Friday, January 7, 2011

A Flash

On Wednesday I posted about my mom's ongoing visions problems and the amazing improvement she has seen since have cataract surgery. One of the big concerns with getting the surgery is that is increases the risk of a detached retina. Considering that my mom has already had a partial detachment, this was a real concern for her. As I said, my grandfather's detactched retina ended up leaving him blind in one eye, and seriously impacted his quality of life. We take detached retinas pretty seriously around her.

While I know that Karen and her husband Todd know the symptoms of a detached retina all too well, I'm not sure if everyone else does. According to Wikipedia, the symptoms are as follows:

  • "flashes of light (photopsia) – very brief in the extreme peripheral (outside of center) part of vision
  • a sudden dramatic increase in the number of floaters
  • a ring of floaters or hairs just to the temporal side of the central vision
  • a slight feeling of heaviness in the eye"
If you encounter those symptoms, don't mess around. Call the eye doctor. The quicker you catch it, the easier detached retinas are to fix.

About a half hour after hitting the post button on my mom's vision post, I had a flash of light in my right eye. It's the same eye that I've been having problems with recently. One of those problems is a large number of floaters. I had tried to schedule an appointment with my eye doctor before Christmas, but his office staff failed to return my calls. I had already decided to find a new doctor, and the flash moved that up to project A1.

My mom is very happy with her guy, so I gave them a call. What a different experience. They promptly returned my call and managed to fit me in for an exam yesterday. The office staff rocks, the office itself was great, the parking was free and easy, and best of all the doctor is awesome.

The doctor did a through exam, then he picked up his eye ball model and started to explain what was going on. "As we age..." Groan. I'm not thrilled with this as we age stuff. I know I need to suck it up and deal with it because, well, I'm aging. I can't stop the process, so what good is whinging about it? Oh, I know, because I can! So here goes, WAH!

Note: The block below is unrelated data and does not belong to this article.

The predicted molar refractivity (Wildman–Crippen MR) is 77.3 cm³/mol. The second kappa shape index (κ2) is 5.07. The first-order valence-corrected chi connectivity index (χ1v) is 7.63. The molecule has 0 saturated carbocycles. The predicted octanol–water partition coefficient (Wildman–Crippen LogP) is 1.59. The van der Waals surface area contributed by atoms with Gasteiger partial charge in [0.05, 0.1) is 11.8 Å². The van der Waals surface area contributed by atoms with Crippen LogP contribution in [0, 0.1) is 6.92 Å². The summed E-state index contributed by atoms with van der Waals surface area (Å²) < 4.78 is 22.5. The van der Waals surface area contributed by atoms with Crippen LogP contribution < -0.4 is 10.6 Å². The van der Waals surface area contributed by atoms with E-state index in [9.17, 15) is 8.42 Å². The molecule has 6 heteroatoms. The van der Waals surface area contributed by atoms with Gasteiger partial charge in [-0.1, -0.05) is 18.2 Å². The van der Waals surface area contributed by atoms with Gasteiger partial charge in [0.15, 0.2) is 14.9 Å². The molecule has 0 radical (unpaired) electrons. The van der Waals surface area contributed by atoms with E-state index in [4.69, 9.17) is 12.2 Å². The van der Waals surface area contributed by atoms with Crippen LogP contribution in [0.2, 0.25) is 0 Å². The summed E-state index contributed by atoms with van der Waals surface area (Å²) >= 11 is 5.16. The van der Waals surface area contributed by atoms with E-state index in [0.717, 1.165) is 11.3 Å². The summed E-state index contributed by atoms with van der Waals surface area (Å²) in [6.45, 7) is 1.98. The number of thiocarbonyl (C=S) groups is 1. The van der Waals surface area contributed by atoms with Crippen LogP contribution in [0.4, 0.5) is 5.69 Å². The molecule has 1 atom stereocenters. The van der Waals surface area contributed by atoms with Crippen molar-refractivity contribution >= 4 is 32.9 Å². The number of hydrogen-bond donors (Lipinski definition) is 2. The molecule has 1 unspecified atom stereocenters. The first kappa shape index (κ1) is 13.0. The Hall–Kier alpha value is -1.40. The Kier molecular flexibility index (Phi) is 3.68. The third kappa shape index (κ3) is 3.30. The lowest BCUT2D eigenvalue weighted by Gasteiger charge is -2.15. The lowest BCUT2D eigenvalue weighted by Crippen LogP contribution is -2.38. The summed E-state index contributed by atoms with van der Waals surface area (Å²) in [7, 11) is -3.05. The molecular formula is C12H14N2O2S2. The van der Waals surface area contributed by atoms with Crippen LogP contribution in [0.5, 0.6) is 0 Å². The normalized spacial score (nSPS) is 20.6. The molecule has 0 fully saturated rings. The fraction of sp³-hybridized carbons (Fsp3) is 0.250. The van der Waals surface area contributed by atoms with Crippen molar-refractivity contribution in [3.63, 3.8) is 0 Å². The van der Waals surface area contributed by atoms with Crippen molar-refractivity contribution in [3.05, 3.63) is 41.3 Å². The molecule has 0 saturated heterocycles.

Anyway, what's happening is a posterior vitreous detachment. You can read about it at the link, or in brief the goo in your eye starts to shrink and pulls away from the retina. It's a fairly normal part of aging for most people, and not a big concern. It does have a slight possibility of leading to retina detachment, and based on my family history the doctor want to continue to monitor my eye until the process is complete.

So, in a nut shell, I'm fine. I'm just getting old. Compared to a torn retina, I'll take a little aging.

6 comments:

Andy said...

I prefer aging to the alternative. Plus your doing it very gracefully ;)

Beth said...

Crap. Now I'm seeing flashes and floaty things around my eyes. Thanks a lot! LOL (And glad it's not too serious!)

JenFen said...

It's kind of funny to hear you talk about all these terms like retinal detachments and posterior vitreous detachments because I have been assigned to a retinal specialist for the last 3 years and I type those terms (along with their exams, diagnosis, and treatment options) on a daily basis.

So I really glad to hear that it is not a retinal detachment and only a PVD.

I love the "as we age" crap. Like really? That is NOT what we want to hear.

You hubby is so sweet.

Karen said...

Glad to hear that you don't have the beginnings of a detached retina. I would hate for you to have to keep your face down for 5 days!
Todd's doctor told him that the jelly (or vitreous fluid) is only there for development in utero and we don't need it once we are born. I thought that was interesting.

Stacey said...

Thank you for putting a condition on my radar that wasn't there before. I give myself a few hours until I'm totally and completely convinced I'm seeing flashes and floaties. My psychosomatic disorder abilities are profound.

Aging is lame.

Karla said...

I agree with Stacey. Aging IS lame.